Pub Date 15 Dec 2019
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In David Barber’s third collection of poetry, the past makes its presence felt from first to last. Drawing on a wealth of eclectic sources and crafted in an array of nonce forms, these poems range across vast stretches of cultural and natural history in pursuit of the forsaken, long-gone, and unsung.
Here is the stuff of lost time unearthed from all over: ballyhoo and murder ballad, the lacrimarium and the xylotheque, the Game of Robbers and the Indian Rope Trick, the obsolete o’o, the old-school word hoard, sunshowers and beaters and breaker boys. Here, to mark the twilight of print and type, are gleanings and borrowings from a mixed bag of throwback bound volumes: The Magic Moving Picture Book, Mandeville’s Travels, The Golden Bough, Franklin Arithmetic, The Millennial Laws of the Shakers, A Conjuror’s Confessions.
Here too are guiding spirits whose like will not pass this way again: Cab Calloway at the Cotton Club; Henry Walter Bates in darkest Amazon; George Catlin among the Choctaw; Little Nemo in Slumberland; Yogi Berra in all his oracular glory. Reveling in vernacular lingo of every vintage even while brooding on dark ages without end, Secret History chronicles a world of long shadows and distant echoes that bears more than a passing resemblance to our own.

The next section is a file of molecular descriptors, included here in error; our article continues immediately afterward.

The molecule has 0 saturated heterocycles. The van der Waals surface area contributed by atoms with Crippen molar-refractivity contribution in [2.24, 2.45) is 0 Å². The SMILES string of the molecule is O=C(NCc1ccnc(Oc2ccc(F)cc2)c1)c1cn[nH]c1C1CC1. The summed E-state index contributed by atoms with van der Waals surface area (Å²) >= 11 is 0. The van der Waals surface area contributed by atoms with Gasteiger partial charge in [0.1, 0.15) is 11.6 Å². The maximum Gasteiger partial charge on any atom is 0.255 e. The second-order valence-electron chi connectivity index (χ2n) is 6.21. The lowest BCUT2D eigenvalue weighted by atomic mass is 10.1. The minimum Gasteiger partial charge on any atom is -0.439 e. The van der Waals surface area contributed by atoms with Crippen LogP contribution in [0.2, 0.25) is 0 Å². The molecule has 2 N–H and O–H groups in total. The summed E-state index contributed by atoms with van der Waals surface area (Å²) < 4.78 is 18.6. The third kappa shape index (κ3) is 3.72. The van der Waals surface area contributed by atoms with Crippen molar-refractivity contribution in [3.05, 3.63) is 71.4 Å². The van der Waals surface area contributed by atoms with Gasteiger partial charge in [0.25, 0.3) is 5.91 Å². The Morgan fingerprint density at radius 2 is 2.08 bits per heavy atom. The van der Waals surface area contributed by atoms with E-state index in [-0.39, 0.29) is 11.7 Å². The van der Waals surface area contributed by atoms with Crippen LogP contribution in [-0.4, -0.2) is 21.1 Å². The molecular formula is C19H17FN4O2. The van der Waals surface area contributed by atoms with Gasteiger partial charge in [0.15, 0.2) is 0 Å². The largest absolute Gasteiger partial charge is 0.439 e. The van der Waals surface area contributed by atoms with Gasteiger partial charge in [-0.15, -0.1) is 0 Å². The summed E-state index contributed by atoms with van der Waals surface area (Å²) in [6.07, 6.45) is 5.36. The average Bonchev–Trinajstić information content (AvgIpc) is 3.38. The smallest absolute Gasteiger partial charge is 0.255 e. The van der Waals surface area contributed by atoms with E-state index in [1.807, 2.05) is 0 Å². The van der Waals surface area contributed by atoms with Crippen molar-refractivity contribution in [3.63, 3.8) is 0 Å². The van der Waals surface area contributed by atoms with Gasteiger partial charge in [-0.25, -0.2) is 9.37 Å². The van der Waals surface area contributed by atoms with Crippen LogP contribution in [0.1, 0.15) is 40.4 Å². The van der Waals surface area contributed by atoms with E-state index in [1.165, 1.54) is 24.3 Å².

DAVID BARBER is the author of Wonder Cabinet and The Spirit Level, which received the Terrence Des Pres Prize from TriQuarterly Books. He is poetry editor of The Atlantic, where he has also worked as a staff editor and online literary editor. His poetry has been anthologized in Literature: An Introduction to Fiction, Poetry, Drama and Writing, edited by X. J. Kennedy and Dana Gioia. His work has been supported by fellowships from the National Endowment for the Arts, the Bread Loaf Writing Conference, the Massachusetts Cultural Council, and PEN New England.
"Barber approaches the scrap heap of common discourse as a connoisseur ready to celebrate the vitality of lexicons and vocabularies so encased in custom and context that everyone else has mistaken them (and by implication the aspects of our lives that they evoke) for dead." —Langdon Hammer, poetry editor for The American Scholar